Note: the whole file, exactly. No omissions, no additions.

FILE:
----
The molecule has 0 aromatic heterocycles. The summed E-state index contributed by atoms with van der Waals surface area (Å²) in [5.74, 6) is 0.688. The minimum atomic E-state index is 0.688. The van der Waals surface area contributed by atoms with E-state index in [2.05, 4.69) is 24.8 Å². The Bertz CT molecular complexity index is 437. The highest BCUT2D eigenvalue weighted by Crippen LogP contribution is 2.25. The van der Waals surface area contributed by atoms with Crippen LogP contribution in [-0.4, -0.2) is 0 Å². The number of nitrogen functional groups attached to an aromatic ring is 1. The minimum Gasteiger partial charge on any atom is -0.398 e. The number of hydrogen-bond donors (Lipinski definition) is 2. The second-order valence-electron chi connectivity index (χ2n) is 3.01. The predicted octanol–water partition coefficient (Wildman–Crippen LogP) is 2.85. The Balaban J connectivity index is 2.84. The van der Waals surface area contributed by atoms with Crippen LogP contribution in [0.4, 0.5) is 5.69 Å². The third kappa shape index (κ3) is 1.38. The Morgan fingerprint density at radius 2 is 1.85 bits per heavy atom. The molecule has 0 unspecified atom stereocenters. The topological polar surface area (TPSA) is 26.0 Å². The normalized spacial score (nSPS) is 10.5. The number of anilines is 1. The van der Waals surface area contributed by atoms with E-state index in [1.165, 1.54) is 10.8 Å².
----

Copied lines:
The molecule has 0 aromatic heterocycles. The summed E-state index contributed by atoms with van der Waals surface area (Å²) in [5.74, 6) is 0.688. The minimum atomic E-state index is 0.688. The van der Waals surface area contributed by atoms with E-state index in [2.05, 4.69) is 24.8 Å². The Bertz CT molecular complexity index is 437. The highest BCUT2D eigenvalue weighted by Crippen LogP contribution is 2.25. The van der Waals surface area contributed by atoms with Crippen LogP contribution in [-0.4, -0.2) is 0 Å². The number of nitrogen functional groups attached to an aromatic ring is 1. The minimum Gasteiger partial charge on any atom is -0.398 e. The number of hydrogen-bond donors (Lipinski definition) is 2. The second-order valence-electron chi connectivity index (χ2n) is 3.01. The predicted octanol–water partition coefficient (Wildman–Crippen LogP) is 2.85. The Balaban J connectivity index is 2.84. The van der Waals surface area contributed by atoms with Crippen LogP contribution in [0.4, 0.5) is 5.69 Å². The third kappa shape index (κ3) is 1.38. The Morgan fingerprint density at radius 2 is 1.85 bits per heavy atom. The molecule has 0 unspecified atom stereocenters. The topological polar surface area (TPSA) is 26.0 Å². The normalized spacial score (nSPS) is 10.5. The number of anilines is 1. The van der Waals surface area contributed by atoms with E-state index in [1.165, 1.54) is 10.8 Å².